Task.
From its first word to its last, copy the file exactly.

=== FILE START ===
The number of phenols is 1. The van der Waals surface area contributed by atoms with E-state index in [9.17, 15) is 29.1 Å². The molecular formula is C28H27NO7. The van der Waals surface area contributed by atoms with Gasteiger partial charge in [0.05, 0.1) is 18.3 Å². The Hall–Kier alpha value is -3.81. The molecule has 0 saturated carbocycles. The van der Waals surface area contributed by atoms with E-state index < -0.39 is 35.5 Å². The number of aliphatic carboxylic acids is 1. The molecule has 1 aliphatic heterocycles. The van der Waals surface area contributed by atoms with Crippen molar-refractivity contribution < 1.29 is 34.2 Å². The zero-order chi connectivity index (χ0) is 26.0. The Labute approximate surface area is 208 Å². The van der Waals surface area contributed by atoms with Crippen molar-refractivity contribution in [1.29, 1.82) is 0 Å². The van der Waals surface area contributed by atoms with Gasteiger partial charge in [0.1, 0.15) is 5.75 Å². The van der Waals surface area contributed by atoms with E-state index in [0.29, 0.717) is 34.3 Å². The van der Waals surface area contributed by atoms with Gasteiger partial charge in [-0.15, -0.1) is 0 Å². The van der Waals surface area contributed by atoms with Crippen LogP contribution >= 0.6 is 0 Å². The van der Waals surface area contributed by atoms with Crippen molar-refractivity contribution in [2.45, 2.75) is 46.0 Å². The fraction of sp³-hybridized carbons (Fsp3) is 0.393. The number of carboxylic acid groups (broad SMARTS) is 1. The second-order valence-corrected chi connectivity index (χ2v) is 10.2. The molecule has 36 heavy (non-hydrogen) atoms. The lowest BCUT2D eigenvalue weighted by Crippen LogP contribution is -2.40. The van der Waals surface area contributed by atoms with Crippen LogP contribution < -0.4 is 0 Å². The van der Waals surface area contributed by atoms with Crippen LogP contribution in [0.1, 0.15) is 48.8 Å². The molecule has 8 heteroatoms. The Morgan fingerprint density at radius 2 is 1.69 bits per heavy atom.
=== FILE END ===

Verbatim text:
The number of phenols is 1. The van der Waals surface area contributed by atoms with E-state index in [9.17, 15) is 29.1 Å². The molecular formula is C28H27NO7. The van der Waals surface area contributed by atoms with Gasteiger partial charge in [0.05, 0.1) is 18.3 Å². The Hall–Kier alpha value is -3.81. The molecule has 0 saturated carbocycles. The van der Waals surface area contributed by atoms with E-state index < -0.39 is 35.5 Å². The number of aliphatic carboxylic acids is 1. The molecule has 1 aliphatic heterocycles. The van der Waals surface area contributed by atoms with Crippen molar-refractivity contribution < 1.29 is 34.2 Å². The zero-order chi connectivity index (χ0) is 26.0. The Labute approximate surface area is 208 Å². The van der Waals surface area contributed by atoms with Crippen molar-refractivity contribution in [1.29, 1.82) is 0 Å². The van der Waals surface area contributed by atoms with Gasteiger partial charge in [0.1, 0.15) is 5.75 Å². The van der Waals surface area contributed by atoms with E-state index in [0.29, 0.717) is 34.3 Å². The van der Waals surface area contributed by atoms with Gasteiger partial charge in [-0.15, -0.1) is 0 Å². The van der Waals surface area contributed by atoms with Crippen LogP contribution >= 0.6 is 0 Å². The van der Waals surface area contributed by atoms with Crippen molar-refractivity contribution in [2.45, 2.75) is 46.0 Å². The fraction of sp³-hybridized carbons (Fsp3) is 0.393. The number of carboxylic acid groups (broad SMARTS) is 1. The second-order valence-corrected chi connectivity index (χ2v) is 10.2. The molecule has 36 heavy (non-hydrogen) atoms. The lowest BCUT2D eigenvalue weighted by Crippen LogP contribution is -2.40. The van der Waals surface area contributed by atoms with Crippen LogP contribution < -0.4 is 0 Å². The van der Waals surface area contributed by atoms with Crippen LogP contribution in [0.1, 0.15) is 48.8 Å². The molecule has 8 heteroatoms. The Morgan fingerprint density at radius 2 is 1.69 bits per heavy atom.